Health Secretary Matt Hancock said the “unsubstantiated” attacks on him by Dominic Cummings are “not true”, as he fought to save his career.
Boris Johnson’s former aide accused Mr Hancock of repeatedly lying, being disastrously incompetent and claimed he should have been fired on multiple occasions during the course of the pandemic.
Forced to go to the House of Commons to respond to the claims, Mr Hancock said: “These unsubstantiated allegations around honesty are not true.
“I’ve been straight with people in public and in private throughout.”
During a seven-hour evidence session to MPs on Wednesday, Mr Cummings claimed his former boss, the Prime Minister, is “unfit” to lead and his Government’s failures had led to tens of thousands of unnecessary deaths.
Apart from his damning assessment of Mr Johnson, Mr Cummings saved his fiercest criticism for Mr Hancock over failings around care homes policy, personal protective equipment (PPE) procurement and his public pledge on a testing target which caused disruption in Whitehall.
Mr Cummings told MPs that the Prime Minister had been told “categorically in March that people will be tested before they went back to care homes” from hospital by Mr Hancock – something which did not happen.
It was “complete nonsense” to claim the Government had put a shield around care homes, Mr Cummings claimed.
He said Mr Hancock should have been sacked on 15 to 20 occasions and Whitehall’s top mandarin at the time, Sir Mark Sedwill, had “lost confidence in the Secretary of State’s honesty”.
Answering an urgent question in the Commons, Mr Hancock said: “Every day since I began working on the response to this pandemic last January, I’ve got up each morning and asked ‘What must I do to protect life?’
“That is the job of the Health Secretary in a pandemic.
“We’ve taken an approach of openness, transparency and explanation of both what we know and of what we don’t know.”
Mr Cummings accused the Health Secretary of making a “stupid” public pledge to increase testing to 100,000 by the end of April 2020, claiming he then interfered with the building of the Test and Trace system to maximise his chances of hitting his target.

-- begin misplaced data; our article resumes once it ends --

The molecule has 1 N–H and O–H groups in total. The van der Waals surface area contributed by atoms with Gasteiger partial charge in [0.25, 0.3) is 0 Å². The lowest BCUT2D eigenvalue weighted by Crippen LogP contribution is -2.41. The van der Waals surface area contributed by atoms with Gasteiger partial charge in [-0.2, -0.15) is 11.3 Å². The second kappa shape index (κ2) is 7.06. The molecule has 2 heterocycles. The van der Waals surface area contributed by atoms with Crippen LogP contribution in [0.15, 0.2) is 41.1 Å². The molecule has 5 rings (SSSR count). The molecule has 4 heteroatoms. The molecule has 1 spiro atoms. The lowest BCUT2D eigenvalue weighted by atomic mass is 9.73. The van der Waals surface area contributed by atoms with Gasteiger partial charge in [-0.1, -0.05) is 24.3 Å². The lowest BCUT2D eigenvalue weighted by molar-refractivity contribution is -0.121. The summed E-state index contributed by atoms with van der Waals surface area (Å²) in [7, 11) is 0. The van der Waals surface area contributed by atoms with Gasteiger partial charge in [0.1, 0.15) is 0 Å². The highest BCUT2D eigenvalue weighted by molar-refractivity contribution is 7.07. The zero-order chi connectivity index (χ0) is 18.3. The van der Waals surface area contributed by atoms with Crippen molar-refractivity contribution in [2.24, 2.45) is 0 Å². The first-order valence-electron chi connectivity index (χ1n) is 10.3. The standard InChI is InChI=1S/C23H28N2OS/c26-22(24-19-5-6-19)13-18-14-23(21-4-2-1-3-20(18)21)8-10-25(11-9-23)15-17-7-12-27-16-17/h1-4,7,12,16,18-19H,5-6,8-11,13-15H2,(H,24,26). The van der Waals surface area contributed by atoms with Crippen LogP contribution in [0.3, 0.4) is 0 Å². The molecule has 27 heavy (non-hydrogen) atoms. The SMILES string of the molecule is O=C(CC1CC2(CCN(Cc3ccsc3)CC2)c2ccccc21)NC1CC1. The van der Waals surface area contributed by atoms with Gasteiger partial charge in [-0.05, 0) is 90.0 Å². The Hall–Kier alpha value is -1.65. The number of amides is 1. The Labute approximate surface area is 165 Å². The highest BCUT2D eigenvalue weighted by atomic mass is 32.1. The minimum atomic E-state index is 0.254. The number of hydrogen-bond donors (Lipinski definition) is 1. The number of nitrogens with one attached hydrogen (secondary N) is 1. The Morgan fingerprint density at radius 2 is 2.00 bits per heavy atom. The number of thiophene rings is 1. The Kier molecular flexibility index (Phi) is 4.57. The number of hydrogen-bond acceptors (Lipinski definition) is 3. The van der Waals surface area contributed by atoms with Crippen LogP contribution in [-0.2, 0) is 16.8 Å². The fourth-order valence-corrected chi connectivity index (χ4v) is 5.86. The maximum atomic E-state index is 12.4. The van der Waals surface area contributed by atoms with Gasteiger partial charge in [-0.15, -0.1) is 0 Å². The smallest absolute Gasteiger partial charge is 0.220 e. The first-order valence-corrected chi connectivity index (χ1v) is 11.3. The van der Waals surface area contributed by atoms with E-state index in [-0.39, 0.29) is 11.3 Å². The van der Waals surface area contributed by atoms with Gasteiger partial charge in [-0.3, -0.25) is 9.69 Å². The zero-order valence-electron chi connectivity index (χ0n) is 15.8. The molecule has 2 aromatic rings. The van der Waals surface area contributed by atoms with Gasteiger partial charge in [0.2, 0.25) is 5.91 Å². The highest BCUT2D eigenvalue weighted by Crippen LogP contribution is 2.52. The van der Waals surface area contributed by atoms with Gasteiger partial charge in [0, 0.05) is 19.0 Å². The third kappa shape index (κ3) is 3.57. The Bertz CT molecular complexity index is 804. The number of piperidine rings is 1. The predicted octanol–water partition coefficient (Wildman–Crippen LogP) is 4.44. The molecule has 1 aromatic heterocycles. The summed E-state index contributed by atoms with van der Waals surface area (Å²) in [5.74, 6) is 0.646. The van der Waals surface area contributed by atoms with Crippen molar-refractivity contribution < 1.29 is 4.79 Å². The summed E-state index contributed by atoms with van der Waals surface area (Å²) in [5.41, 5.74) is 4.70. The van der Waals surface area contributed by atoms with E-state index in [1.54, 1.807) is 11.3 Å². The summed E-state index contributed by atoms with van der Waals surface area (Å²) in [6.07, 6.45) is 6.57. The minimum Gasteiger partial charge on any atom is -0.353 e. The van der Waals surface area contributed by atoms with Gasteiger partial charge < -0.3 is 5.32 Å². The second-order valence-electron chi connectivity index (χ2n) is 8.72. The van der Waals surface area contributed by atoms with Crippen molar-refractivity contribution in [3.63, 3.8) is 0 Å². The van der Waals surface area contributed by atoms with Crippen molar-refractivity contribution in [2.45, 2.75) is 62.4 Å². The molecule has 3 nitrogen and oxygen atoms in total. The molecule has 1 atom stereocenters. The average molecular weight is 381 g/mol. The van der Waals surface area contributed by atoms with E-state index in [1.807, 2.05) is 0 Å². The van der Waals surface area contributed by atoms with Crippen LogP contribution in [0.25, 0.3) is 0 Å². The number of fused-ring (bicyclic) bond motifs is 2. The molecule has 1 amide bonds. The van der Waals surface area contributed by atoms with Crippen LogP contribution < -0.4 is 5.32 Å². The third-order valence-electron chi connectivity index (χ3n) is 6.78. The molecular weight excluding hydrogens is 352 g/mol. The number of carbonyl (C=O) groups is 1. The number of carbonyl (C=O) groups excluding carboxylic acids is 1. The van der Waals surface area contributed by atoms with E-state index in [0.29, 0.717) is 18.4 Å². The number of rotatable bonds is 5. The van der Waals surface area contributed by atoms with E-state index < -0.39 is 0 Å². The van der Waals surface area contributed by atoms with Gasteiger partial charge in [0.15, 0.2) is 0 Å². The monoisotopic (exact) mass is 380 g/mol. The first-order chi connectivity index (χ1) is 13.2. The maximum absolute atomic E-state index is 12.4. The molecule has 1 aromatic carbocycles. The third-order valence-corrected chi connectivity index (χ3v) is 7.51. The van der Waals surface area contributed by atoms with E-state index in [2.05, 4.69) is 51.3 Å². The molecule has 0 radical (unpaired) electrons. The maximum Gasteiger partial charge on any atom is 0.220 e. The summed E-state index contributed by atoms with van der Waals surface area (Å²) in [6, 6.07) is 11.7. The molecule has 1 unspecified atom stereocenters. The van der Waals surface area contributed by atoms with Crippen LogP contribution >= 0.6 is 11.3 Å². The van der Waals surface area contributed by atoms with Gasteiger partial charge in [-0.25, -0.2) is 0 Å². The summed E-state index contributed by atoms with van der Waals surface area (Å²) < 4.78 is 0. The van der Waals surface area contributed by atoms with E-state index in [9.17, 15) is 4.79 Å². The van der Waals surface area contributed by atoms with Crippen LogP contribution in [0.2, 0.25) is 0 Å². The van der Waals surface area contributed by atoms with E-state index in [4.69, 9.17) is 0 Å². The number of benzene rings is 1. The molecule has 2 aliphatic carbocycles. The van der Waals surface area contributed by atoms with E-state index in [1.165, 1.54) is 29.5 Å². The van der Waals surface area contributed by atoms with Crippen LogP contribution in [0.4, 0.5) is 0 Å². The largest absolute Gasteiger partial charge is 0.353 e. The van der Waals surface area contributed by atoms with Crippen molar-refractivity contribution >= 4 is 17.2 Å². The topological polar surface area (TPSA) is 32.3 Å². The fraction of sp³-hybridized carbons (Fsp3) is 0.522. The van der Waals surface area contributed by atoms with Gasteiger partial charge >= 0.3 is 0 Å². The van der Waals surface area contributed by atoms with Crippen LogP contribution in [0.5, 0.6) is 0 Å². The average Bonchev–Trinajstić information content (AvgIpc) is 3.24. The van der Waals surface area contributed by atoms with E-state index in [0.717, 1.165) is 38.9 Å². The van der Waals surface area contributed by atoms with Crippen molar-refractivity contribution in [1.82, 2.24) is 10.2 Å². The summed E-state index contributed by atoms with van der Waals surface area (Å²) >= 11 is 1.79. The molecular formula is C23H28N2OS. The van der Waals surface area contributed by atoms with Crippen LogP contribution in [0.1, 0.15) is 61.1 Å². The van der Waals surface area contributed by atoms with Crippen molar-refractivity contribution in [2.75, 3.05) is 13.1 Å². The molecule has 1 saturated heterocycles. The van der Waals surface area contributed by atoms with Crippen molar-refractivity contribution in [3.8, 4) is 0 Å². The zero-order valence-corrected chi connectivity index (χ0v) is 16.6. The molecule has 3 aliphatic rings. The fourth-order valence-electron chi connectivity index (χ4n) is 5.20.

“It was criminal, disgraceful behaviour that caused serious harm,” Mr Cummings claimed.
But in the Commons, Mr Hancock defended his approach and said: “Setting and meeting ambitious targets is how you get stuff done in Government.”
Shadow health secretary Jonathan Ashworth said the allegations made by Mr Cummings are either true – in which case Mr Hancock “potentially stands in breach of the ministerial code” and the principles of standards in public life – or they are false “and the Prime Minister brought a fantasist and a liar into the heart of Downing Street”.
Health Select Committee chairman Jeremy Hunt, one of those who questioned Mr Cummings, said they had asked for evidence to be provided to back up the former adviser’s claims and until that is produced “those allegation should be treated as unproven”.
Mr Hancock’s Cabinet colleague, Robert Jenrick, rejected Mr Cummings’ central claim that tens of thousands of people died unnecessarily because of the Government’s handling of the crisis.
Asked directly whether he thinks that claim is wrong, the Communities Secretary told BBC Radio 4’s Today programme: “Yes, I think it is, because you have to remember that we didn’t have all of the facts at the time that the decisions were being taken.
“Nobody, I think, could doubt for one moment that the Prime Minister was doing anything other than acting with the best of motives with the information and the advice that was available to him.”
Downing Street said on Wednesday that Mr Hancock continues to have the confidence of the Prime Minister and the pair are “working closely” to save lives.
Mr Johnson, meanwhile, is likely to face questions of his own about the explosive evidence from his once-closest aide when he visits a hospital on Thursday.
As well as being branded unfit for office, it is alleged that Mr Johnson dismissed the pandemic as a “scare story” or the new “swine flu” in early 2020 as the global crisis loomed, and wanted to be injected with Covid-19 on television in a bid to calm the nation.
Mr Cummings, who was ousted from No 10 late last year as part of a behind-the-scenes power struggle, said that, by the end of October 2020, his relationship with Mr Johnson had deteriorated due to the Prime Minister’s delays in ordering an autumn lockdown that could have prevented deaths.
He said he “fundamentally regarded him as unfit for the job” and that he was attempting to make changes to the “structure around him to try and stop what I thought were extremely bad decisions”.